We believe that death is the result of sin, that death is not a part of God’s original design for mankind: “For I have no pleasure in the death of anyone, says the Lord God; so turn and live” (Ezek 18:32). Death was not “created” by God, who is the Source and Author of all life and Who, by revealing His Name as “I AM” to Moses reveals that He is Existence Itself: “God did not make death, and takes no pleasure in the destruction of any living thing; He created all things that they might have being” (Wis 1:13). Death is a consequence of the first sin, a consequence which touches all humanity. Jesus Christ came into the world to conquer death, to point the way to new and eternal life, to offer a refuge from corruption and all that corrupts God’s “good” creation. This was accomplished through the death and resurrection of Jesus Christ, who “has been raised from the dead, the first fruits of those who have fallen asleep. For as by a man came death, by a man has come also the resurrection of the dead. For as in Adam all die, so also in Christ shall all be made alive. But each in his own order: Christ the first fruits, then at His coming those who belong to Christ. Then comes the end, when He delivers the kingdom to God the Father after destroying every rule and every authority and power. For He must reign until He has put all His enemies under His feet. The last enemy to be destroyed is death (1 Cor 15:20-26). Finally, our hope as Christians is to share in Christ’s victory over death: “I am the resurrection and the life; he who believes in me, though he die, yet shall he live, and whoever lives and believes in me shall never die” (Jn 11:25-26).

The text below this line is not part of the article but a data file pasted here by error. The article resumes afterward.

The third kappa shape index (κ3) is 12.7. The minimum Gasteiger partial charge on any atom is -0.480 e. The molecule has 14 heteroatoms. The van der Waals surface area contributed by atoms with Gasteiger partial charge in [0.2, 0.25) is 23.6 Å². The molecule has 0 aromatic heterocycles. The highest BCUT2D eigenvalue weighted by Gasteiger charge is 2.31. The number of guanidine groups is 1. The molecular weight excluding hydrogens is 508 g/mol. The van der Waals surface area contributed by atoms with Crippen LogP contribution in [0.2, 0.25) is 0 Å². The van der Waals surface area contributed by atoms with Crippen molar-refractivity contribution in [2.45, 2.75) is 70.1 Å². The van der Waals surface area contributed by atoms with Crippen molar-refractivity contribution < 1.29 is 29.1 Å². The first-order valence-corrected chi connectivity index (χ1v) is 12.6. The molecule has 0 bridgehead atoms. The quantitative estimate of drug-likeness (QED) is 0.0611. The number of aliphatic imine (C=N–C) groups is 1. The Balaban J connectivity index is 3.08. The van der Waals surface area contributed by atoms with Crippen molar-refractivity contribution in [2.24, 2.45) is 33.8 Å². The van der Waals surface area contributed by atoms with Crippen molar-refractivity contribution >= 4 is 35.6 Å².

Death, for Orthodox Christians, is always a tragedy, something which distorts the goodness and beauty of God’s creation. By His own example at the tomb of His friend Lazarus we see that death is always tragic, even for the One Who conquers death. Christ came to proclaim new life, to acknowledge that death is not a transition into eternal oblivion, to announce that “through [Him] God will bring with Him those who have fallen asleep” (1 Thess 4:14). We also believe that “if we have been united with HIm in a death like His, we shall certainly be united with Him in a resurrection like His. ...If we have died with Christ, we believe that we shall also live with Him” (Rom 6:5,8). Concerning prayers for the dead, your question, which is more of a statement, seems to be directed at those who teach that after death humans may encounter “purgatory,” an intermediate state in which the “punishment” accorded to sin must be “purged” before one can enter the eternal Kingdom of God. This teaching, found among the Roman Catholics but completely alien to Orthdox Christianity [which rejects the doctrine of purgatory], implies that one should pray for the release of the souls of the departed from such punishment and may imply that the departed, of their own will, can freely repent of the sins they committed during this lifetime.